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  • Andrew Jobes

Birding: Ethics

Andrew Jobes is a Peterborough Ornithologist, yoga teacher, and Counseling Psychology student who’s been working with and enjoying birds since 1993. He administers the local Facebook birding group, Peterborough Ontario Birds.


You’ve got your binoculars, field guide, laced-up boots, and maybe camera. Time to go birding! How hard can it be?


It’s not, but there are some important things to keep in mind when you’re out, all of which boil down to consideration and respect.


Respect for Others

Be aware of private property. Avoid trespassing and be sure to ask landowners for permission before entering their property. This is a consideration even if you’re walking on a public road or path and looking at feeders on private property. The simple tip here is to avoid watching or photographing birds at feeders with windows beyond them to avoid looking into people’s homes or cottages.


If you’re doing car-based birding, be sure to pull far off the side of the road and be aware of traffic to keep yourself and others safe.


Respect for the Birds

Birding is an excellent way to get outside, learn, socialize, and enjoy amazing nature moments. But the birds aren’t there for our entertainment purposes, and it’s important to respect their well-being while enjoying them.


General Disturbance

Birds’ lives aren’t easy. They need to find, secure, and defend territories, attract mates, build nests, lay eggs, feed young, feed themselves, avoid predators, and prepare for winter, all of which require energy. Stress uses up precious energy reserves.


Pay attention to how the birds you’re watching are behaving. If they’re agitated, scolding you, or flitting around with insects, grass, or twigs in their beak, you might be disturbing them during courtship behaviours, nest construction, or while feeding young.


Luring birds out for viewing with audio playback or “pishing” (making squeaking or kissing noises with the mouth) can allow for better looks at elusive birds but should generally be avoided, because they cause stress.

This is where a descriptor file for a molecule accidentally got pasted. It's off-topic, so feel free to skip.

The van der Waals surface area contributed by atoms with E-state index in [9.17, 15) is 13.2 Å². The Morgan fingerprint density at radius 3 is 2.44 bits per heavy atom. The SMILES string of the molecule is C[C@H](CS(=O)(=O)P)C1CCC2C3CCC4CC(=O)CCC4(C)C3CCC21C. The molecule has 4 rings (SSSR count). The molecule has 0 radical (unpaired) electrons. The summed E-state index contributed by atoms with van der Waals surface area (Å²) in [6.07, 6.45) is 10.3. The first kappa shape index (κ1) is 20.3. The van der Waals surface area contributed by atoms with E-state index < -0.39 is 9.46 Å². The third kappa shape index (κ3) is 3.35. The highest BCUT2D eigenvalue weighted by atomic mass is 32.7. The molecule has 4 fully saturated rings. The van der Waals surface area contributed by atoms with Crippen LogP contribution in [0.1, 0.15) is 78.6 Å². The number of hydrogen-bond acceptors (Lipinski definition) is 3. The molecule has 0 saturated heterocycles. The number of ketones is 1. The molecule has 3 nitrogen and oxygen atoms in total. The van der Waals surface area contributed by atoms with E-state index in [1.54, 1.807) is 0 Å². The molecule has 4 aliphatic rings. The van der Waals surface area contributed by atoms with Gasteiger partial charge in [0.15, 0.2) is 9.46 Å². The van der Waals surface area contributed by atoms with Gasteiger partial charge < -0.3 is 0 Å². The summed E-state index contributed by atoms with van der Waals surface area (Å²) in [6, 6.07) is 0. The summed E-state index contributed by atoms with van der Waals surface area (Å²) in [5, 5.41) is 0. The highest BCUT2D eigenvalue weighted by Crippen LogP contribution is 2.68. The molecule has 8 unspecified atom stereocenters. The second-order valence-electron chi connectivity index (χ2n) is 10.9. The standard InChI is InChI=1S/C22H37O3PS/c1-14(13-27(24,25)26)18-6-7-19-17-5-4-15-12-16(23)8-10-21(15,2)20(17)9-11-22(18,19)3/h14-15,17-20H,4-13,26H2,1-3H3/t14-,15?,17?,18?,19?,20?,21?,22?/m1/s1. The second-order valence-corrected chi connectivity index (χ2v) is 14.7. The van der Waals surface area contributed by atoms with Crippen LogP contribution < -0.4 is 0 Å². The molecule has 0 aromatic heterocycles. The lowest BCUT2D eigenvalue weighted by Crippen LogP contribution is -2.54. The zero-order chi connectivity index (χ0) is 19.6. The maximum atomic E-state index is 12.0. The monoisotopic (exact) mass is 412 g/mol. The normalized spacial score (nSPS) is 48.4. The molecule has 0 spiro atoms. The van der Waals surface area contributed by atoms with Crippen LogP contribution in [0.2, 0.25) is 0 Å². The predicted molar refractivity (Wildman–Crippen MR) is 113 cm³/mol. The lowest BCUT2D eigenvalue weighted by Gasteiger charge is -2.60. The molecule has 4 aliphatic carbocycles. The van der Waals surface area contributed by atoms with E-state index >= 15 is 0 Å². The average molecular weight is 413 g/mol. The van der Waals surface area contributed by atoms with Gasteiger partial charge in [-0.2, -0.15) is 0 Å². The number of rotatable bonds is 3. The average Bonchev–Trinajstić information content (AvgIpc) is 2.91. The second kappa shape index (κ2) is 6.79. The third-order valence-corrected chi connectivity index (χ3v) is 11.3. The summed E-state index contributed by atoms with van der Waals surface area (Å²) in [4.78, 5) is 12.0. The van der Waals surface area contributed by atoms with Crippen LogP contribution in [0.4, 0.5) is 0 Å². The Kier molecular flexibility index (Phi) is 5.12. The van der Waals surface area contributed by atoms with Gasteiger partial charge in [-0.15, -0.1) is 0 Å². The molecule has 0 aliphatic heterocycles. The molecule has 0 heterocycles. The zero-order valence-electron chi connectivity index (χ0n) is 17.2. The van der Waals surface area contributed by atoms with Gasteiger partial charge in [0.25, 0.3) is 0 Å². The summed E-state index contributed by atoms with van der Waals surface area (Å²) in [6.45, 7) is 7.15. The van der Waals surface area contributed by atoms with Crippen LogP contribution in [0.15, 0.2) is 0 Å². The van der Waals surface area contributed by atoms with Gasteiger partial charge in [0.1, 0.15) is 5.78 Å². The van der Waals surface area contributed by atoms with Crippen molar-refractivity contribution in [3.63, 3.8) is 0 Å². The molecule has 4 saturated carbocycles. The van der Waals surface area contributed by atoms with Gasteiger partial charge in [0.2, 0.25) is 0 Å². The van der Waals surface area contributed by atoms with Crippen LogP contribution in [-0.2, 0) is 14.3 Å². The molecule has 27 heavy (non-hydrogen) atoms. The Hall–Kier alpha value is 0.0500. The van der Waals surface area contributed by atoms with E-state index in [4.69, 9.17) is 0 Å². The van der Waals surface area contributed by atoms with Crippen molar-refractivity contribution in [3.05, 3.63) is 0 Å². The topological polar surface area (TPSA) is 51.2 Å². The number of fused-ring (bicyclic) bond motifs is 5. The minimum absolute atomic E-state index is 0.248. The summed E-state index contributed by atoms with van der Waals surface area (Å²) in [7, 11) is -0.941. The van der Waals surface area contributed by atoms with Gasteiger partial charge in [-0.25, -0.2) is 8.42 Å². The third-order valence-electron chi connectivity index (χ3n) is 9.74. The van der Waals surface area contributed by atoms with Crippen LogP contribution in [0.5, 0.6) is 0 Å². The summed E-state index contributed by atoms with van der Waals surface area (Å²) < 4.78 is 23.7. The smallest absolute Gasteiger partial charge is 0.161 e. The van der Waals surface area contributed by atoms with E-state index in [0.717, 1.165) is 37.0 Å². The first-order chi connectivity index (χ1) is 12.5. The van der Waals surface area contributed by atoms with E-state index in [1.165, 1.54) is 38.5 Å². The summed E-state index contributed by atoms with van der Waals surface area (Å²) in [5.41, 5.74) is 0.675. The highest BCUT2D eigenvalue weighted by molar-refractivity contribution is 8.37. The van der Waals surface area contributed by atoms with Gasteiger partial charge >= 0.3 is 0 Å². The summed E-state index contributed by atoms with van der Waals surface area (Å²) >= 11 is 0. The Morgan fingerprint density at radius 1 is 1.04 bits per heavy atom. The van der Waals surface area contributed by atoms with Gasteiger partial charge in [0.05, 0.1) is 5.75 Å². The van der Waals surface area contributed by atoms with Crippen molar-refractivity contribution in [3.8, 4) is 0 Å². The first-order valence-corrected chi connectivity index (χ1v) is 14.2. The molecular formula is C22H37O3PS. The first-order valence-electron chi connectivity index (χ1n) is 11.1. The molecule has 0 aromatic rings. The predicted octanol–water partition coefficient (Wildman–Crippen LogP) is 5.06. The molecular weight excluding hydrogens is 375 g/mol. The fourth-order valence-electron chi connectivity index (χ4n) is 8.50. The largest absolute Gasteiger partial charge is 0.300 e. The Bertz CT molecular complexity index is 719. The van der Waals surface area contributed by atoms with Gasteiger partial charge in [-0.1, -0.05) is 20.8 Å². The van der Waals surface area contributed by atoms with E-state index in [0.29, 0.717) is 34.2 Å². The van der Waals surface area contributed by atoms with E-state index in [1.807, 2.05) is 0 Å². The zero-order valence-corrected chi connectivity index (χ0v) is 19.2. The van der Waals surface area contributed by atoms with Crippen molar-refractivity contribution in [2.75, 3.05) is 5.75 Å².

Nests

It is illegal to disturb the nests of almost all bird species in Ontario. Avoid approaching nests to get a better view. Incubating parents, eggs, and nestlings are extremely vulnerable to predators, and walking up to a nest can create a physical or scent trail to the nest that will let predators know exactly where it is. Grackles, crows, and jays are smart enough to watch you and find the nests themselves (yes, they eat eggs and nestlings, as do squirrels and chipmunks).


If you scare mom or dad off the nest when you approach it and linger, the parent may not return, which puts eggs at risk of getting too hot, or cold or nestlings not being fed.


Injured or Apparently Injured Birds

Many young cannot fly when they leave the nest in mid-to-late summer. If you find a flightless young on the ground, it’s likely fine and is best left alone, unless it’s fully exposed to the sun or potential predators. In this case, consider moving under the nearest shrub (It’s a myth that a mother will abandon her young if you touch it).


If you find an injured bird, contact the Kawartha Wildlife Centre.


Sharing Bird Locations with Others

Everyone wants to see rare or uncommon species, but the attention of dozens or hundreds of people can ultimately kill a bird. Winter is a hard time for birds; it takes energy to stay warm, which means they need steady access to readily available food. Anything that stresses birds uses up precious energy reserves and if their access to food is cut off for prolonged periods, starvation becomes a risk.


When the location of a unique bird becomes well-known, many people tend to flock to that spot in the hope of seeing and/or photographing it. If this continues for several days, the bird could be (a) stressed out and unable to hunt effectively or at all, (b) driven to a different location that is sub-optimal in terms of food and shelter, and/or (c) lured in with bait to get better viewing/photographing opportunities and then hit by a car. This is especially true of Owls in winter.


So, if you spot an overwintering bird, by all means enjoy the view, snap a couple of photos, and even tell the world on Facebook, but don’t stay too long with the bird, and don’t announce on social media where you saw it!